• Senate Bill 154 was approved in the Senate by a vote of 43-7 in April.
  • It is up to the House to approve sports betting, as they also are discussion a fantasy sports betting bill.
  • Horse racing betting would also be approved should NC SB 154 pass in both chambers.

RALEIGH, N.C. – Sports betting in North Carolina doesn’t seem to be happening for 2019. Instead, legislators have put off efforts to approve a measure that would have had tribal casinos accepting wagers by the start of football season.

Introduced by Senator Jim Davis (R- Franklin), NC SB 154 made strong moves at the beginning of the session. After being introduced in the Senate at the end of February, the bill advanced by a 43-7 vote in early April but has been stagnant in the House since.

The House did originally act on the measure, having the bill read on the floor and sent to the committee on rules, calendar, and operations; however, it is here the bill will likely die as well.

No action had been taken on the bill from that committee between April 11 and June 26. In June, the bill was withdrawn from that committee and re-referred to the Committee on Commerce. But, if the bill is favorable it would simply go right back to the Committee on Rules, Calendar, and Operations.

At this time, it seems that members of the House are more concerned with drafting a state budget that NC Governor Roy Cooper will approve. Their previous effort was vetoed by Governor Cooper, but there has been no indication that sports betting tax revenue will be added in a second attempt.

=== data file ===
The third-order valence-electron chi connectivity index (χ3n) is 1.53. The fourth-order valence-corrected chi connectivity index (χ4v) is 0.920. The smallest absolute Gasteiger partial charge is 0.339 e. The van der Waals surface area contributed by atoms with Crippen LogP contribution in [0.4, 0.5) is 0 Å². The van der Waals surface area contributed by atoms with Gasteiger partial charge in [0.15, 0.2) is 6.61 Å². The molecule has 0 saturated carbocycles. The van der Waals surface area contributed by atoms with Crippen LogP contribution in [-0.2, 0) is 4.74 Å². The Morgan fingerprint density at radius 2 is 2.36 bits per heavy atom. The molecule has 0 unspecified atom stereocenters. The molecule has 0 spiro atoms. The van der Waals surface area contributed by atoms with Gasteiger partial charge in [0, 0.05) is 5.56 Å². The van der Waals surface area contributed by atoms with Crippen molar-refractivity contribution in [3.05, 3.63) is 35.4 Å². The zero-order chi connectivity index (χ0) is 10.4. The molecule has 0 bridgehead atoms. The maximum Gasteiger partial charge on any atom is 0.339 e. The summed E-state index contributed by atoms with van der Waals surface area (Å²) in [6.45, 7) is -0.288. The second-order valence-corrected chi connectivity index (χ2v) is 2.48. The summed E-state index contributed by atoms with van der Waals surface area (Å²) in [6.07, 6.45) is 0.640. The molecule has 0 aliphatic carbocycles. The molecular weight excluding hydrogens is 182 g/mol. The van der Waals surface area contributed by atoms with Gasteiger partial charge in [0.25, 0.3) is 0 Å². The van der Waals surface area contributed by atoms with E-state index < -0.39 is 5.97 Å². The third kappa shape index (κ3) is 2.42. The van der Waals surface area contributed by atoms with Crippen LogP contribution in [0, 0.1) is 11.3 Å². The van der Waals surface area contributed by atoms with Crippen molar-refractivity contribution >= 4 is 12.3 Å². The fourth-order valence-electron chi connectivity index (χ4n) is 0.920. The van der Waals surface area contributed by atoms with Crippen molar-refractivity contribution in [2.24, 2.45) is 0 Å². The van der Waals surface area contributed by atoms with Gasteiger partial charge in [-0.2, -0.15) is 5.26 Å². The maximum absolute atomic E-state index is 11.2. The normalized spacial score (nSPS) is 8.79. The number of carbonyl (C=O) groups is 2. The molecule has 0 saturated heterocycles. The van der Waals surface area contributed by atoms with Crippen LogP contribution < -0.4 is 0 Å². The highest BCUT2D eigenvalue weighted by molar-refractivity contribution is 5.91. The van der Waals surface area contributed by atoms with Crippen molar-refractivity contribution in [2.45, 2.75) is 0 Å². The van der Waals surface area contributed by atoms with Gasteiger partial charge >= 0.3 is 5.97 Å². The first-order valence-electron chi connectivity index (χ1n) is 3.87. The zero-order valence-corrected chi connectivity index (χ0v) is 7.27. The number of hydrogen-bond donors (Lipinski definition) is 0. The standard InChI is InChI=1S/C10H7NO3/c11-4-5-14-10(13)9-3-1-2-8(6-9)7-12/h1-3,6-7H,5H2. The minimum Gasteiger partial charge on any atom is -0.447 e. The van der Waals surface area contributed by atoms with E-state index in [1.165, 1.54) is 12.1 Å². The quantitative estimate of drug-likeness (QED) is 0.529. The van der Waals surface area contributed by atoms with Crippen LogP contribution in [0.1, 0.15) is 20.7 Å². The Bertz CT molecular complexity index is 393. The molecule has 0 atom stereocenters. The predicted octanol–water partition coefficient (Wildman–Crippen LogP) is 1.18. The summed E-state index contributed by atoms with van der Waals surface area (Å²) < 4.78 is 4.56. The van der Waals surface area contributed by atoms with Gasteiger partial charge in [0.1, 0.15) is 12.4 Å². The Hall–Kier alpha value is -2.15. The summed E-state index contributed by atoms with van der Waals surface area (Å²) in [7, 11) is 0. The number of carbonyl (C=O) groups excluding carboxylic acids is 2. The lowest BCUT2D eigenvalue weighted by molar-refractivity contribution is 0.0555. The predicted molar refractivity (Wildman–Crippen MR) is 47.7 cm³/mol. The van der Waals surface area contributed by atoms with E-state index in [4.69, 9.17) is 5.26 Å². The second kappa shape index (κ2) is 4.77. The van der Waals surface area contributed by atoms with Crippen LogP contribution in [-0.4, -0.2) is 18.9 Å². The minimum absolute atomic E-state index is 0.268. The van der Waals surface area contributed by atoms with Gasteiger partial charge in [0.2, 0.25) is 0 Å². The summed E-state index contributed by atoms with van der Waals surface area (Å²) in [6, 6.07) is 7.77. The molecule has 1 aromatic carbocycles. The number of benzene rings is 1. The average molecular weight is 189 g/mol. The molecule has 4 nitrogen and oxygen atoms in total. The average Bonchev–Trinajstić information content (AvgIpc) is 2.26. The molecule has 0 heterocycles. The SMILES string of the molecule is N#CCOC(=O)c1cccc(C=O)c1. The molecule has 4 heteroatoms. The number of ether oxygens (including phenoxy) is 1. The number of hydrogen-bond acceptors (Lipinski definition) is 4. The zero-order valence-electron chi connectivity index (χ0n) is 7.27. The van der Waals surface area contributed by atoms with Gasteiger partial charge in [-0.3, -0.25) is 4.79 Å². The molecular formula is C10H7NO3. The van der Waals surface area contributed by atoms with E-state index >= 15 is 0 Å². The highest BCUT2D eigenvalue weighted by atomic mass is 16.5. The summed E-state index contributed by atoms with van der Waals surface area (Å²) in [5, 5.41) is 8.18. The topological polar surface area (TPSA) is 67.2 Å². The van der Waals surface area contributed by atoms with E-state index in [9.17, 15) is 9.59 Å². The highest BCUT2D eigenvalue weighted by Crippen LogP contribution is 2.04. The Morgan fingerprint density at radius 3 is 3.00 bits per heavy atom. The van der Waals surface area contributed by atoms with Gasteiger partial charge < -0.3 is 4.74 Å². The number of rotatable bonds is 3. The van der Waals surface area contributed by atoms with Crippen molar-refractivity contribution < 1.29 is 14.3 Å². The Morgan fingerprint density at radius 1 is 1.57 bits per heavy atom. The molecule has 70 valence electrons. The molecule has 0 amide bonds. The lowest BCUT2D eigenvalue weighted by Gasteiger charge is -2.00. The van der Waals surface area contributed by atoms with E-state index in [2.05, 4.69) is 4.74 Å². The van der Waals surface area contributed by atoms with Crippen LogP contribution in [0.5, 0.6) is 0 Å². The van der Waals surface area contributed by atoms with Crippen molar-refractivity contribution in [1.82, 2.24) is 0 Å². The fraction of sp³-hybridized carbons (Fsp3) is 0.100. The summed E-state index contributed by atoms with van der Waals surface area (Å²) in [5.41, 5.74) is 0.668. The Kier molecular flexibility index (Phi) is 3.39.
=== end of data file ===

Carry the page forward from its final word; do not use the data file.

While bettors in North Carolina may be upset at the fact that the bill is likely to die in committee, they should still feel happy that the state even submitted (and acted upon) a bill.

North Carolina is known for its anti-gambling measures, including the state lottery, which wasn’t approved until 2005.

If and when sports betting in North Carolina is legalized in the near future, this measure indicated what the outlook of the industry will be.

This proposal ensured the Native American tribal compact would be the regulatory structure in place. As it stands, bettors must be 21 and older to participate, wagers must be paid with cash, and a sliding scale is set to determine the tax revenue created from gambling.

SB 154 also would have allowed for pari-mutuel wagering, which is still against the law in NC. Both on track and simulcast options would be present; however, like sports betting, betting could only occur on the tribal lands.

As nearly a dozen-and-a-half states have legalized sports betting after the repeal of PASPA, many others like North Carolina have introduced bills to attempt the process. With the session potentially ending in the coming weeks, legislators will need to act fast for any opportunity to become one the states that has officially legalized sports betting.

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